>
    >
    >Our house was built in 1898
    >but luckily not electrified until 1932
    >
    >
    >The wiring from 1932 is still good as it's conduit and BX
    >
    >Had it been done earlier it would have been knob and tube!

    There is some knob and tube on the 4th floor. I don't use it but it is
    there in the floor, fastened to the beams. I can see where it could
    have been safe to a degree. I have rewired the house except for some
    old stuff I use for a few lights, low usage. The only wires I did not
    install was the entrance, 200 amp that I had done by a professional.
    One of his workers standing on 3/4 inch thick piece of plywood would
    test the circuits with his fingers and report to the boss. That's 110
    and this is 220. I just stood and watched not getting too close.
    He was one tough black man for sure.
    Once I had an oil company overfill my tank and about 20 gallons went
    on the basement floor. That got me pissed. I had an adjuster but only
    got a few thousand bucks to clean it all and repair the tank where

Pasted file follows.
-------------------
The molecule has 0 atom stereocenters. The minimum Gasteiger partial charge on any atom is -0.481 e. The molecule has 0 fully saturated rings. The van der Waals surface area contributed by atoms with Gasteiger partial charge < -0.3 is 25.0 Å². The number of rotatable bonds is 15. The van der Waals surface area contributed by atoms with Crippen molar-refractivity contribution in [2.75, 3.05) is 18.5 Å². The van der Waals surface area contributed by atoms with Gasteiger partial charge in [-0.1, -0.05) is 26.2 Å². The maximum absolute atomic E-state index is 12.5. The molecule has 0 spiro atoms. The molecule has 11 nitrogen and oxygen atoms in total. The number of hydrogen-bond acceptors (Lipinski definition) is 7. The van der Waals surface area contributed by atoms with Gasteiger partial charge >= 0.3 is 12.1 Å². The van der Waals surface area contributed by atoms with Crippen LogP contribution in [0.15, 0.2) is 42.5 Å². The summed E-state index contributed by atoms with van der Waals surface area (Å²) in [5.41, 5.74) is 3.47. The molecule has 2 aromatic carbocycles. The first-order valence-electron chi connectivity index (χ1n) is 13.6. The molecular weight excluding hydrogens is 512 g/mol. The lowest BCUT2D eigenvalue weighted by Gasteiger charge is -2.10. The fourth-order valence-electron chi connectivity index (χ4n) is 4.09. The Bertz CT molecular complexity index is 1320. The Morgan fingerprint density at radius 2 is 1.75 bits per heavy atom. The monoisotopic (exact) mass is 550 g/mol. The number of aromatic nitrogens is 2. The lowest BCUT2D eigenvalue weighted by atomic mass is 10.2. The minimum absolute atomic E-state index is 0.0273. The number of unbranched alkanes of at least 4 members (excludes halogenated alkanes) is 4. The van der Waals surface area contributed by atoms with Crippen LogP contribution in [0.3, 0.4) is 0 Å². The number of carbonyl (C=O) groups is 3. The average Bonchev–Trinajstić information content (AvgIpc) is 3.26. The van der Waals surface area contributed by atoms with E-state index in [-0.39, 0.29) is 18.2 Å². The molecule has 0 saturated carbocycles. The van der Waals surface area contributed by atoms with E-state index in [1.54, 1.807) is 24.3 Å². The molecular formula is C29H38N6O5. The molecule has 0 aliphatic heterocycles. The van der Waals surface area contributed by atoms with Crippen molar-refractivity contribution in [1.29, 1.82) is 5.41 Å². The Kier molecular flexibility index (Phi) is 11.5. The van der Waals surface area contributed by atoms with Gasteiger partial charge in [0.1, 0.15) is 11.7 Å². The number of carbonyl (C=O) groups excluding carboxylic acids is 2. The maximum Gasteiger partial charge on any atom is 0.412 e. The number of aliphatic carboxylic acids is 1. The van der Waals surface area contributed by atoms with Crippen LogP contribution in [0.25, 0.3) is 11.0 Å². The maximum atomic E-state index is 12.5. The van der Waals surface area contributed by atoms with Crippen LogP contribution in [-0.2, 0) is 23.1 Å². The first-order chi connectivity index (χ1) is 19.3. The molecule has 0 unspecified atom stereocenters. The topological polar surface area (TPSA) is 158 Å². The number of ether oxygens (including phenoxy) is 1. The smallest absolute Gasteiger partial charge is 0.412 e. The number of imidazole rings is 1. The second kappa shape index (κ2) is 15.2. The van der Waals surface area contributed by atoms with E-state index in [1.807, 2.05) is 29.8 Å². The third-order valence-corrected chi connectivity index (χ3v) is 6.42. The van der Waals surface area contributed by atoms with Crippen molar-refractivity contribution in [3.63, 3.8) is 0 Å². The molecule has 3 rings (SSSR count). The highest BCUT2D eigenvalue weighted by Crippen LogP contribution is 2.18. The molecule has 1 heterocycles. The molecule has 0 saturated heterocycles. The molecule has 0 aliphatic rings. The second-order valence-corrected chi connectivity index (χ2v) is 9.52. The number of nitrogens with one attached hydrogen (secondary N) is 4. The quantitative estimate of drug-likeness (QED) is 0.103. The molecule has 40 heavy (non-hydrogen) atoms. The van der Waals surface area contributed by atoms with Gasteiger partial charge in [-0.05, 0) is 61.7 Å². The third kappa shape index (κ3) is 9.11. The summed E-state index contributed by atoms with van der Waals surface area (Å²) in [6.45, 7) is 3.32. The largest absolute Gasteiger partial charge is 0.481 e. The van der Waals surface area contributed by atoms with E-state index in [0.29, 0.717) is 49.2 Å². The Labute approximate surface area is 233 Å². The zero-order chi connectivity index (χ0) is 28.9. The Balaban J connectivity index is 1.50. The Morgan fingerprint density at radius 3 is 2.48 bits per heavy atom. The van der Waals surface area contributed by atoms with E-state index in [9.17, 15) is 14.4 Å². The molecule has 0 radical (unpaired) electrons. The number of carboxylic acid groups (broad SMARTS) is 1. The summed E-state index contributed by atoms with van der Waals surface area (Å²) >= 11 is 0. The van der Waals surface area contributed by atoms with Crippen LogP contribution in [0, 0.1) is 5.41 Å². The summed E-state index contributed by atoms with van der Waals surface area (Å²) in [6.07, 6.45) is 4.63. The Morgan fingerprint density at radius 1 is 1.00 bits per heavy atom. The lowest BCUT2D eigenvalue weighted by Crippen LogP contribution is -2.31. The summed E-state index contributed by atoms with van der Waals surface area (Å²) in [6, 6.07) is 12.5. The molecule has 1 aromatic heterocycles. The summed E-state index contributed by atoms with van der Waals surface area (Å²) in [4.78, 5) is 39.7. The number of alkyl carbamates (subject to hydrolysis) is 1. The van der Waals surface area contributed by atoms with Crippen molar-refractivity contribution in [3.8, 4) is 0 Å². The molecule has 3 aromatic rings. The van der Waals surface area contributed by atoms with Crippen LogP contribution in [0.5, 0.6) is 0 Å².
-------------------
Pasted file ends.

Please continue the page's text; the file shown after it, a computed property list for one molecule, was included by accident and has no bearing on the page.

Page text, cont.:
they had busted the pipe loose.
    I remember it all because of Jim who was a wonderful black man who
    impressed me with his knowledge of lots of stuff. He and his helper
    got that tank cleaned, piping repaired and the place smelling great in
    one day. Jim was 75 at the time and strong and able a man to see.
     
    joevan, Sep 2, 2010
    #4
  5. OldGringo38

    joevan Guest

    On Wed, 01 Sep 2010 18:26:32 -0500, philo <> wrote:

    >
    >Our house was of course coal heat originally.
    >
    >I still find clinkers in the yard...
    >and I even found a few chunks of coal in the basement.
    >The coal shovel is still hanging on a hook in the basement...
    >and I still occasionally see someone shoveling snow in the winter...
    >with an old coal shovel they've found in the basement!
    >
    >When I bought the house it was oil heat and had two tanks in the basement.
    >
    >One tank sprung a leak, so the owner just had a second installed but was
    >too cheap to get rid of the first!
    >
    >The basement still had an oil smell.
    >s
    >When I converted to gas , I sawed up the old tanks
    >and got rid of them...cleaned up the oil
    >and after about six months or so, the smell was finally gone.
    >
    >It was sure a mess getting rid of the old tanks!

    There were chemicals they used to rid the smell of oil.